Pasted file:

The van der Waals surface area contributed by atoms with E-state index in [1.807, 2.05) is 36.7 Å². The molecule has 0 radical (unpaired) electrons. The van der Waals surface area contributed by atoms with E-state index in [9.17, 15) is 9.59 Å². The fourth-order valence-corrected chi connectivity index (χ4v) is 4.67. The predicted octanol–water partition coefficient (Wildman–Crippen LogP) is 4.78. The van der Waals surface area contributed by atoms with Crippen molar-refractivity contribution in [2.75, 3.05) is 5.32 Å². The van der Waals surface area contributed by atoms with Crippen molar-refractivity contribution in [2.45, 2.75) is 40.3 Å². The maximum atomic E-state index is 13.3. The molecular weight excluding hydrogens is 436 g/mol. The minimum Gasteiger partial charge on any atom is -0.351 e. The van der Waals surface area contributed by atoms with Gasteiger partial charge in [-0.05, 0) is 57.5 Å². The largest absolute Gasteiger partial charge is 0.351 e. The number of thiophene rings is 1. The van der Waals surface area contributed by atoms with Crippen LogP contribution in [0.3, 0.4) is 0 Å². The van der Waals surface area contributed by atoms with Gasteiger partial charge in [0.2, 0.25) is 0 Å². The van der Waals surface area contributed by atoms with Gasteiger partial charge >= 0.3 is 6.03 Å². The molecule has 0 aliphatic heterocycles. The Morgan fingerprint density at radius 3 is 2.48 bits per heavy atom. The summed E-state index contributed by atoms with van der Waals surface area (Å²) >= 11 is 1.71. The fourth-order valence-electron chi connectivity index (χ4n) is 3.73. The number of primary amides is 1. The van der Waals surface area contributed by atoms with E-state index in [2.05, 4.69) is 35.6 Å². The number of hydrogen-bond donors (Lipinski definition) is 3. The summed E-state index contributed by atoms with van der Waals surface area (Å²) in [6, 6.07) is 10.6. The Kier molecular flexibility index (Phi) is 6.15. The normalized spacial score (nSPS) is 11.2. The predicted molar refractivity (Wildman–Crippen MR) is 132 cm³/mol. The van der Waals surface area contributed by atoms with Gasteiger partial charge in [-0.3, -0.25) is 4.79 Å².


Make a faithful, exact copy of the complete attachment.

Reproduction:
The van der Waals surface area contributed by atoms with E-state index in [1.807, 2.05) is 36.7 Å². The molecule has 0 radical (unpaired) electrons. The van der Waals surface area contributed by atoms with E-state index in [9.17, 15) is 9.59 Å². The fourth-order valence-corrected chi connectivity index (χ4v) is 4.67. The predicted octanol–water partition coefficient (Wildman–Crippen LogP) is 4.78. The van der Waals surface area contributed by atoms with Crippen molar-refractivity contribution in [2.75, 3.05) is 5.32 Å². The van der Waals surface area contributed by atoms with Crippen molar-refractivity contribution in [2.45, 2.75) is 40.3 Å². The maximum atomic E-state index is 13.3. The molecular weight excluding hydrogens is 436 g/mol. The minimum Gasteiger partial charge on any atom is -0.351 e. The van der Waals surface area contributed by atoms with Gasteiger partial charge in [-0.05, 0) is 57.5 Å². The largest absolute Gasteiger partial charge is 0.351 e. The number of thiophene rings is 1. The van der Waals surface area contributed by atoms with Crippen LogP contribution in [0.3, 0.4) is 0 Å². The van der Waals surface area contributed by atoms with Gasteiger partial charge in [0.2, 0.25) is 0 Å². The van der Waals surface area contributed by atoms with Gasteiger partial charge >= 0.3 is 6.03 Å². The molecule has 0 aliphatic heterocycles. The Morgan fingerprint density at radius 3 is 2.48 bits per heavy atom. The summed E-state index contributed by atoms with van der Waals surface area (Å²) >= 11 is 1.71. The fourth-order valence-electron chi connectivity index (χ4n) is 3.73. The number of primary amides is 1. The van der Waals surface area contributed by atoms with E-state index in [2.05, 4.69) is 35.6 Å². The number of hydrogen-bond donors (Lipinski definition) is 3. The summed E-state index contributed by atoms with van der Waals surface area (Å²) in [6, 6.07) is 10.6. The Kier molecular flexibility index (Phi) is 6.15. The normalized spacial score (nSPS) is 11.2. The predicted molar refractivity (Wildman–Crippen MR) is 132 cm³/mol. The van der Waals surface area contributed by atoms with Gasteiger partial charge in [-0.3, -0.25) is 4.79 Å².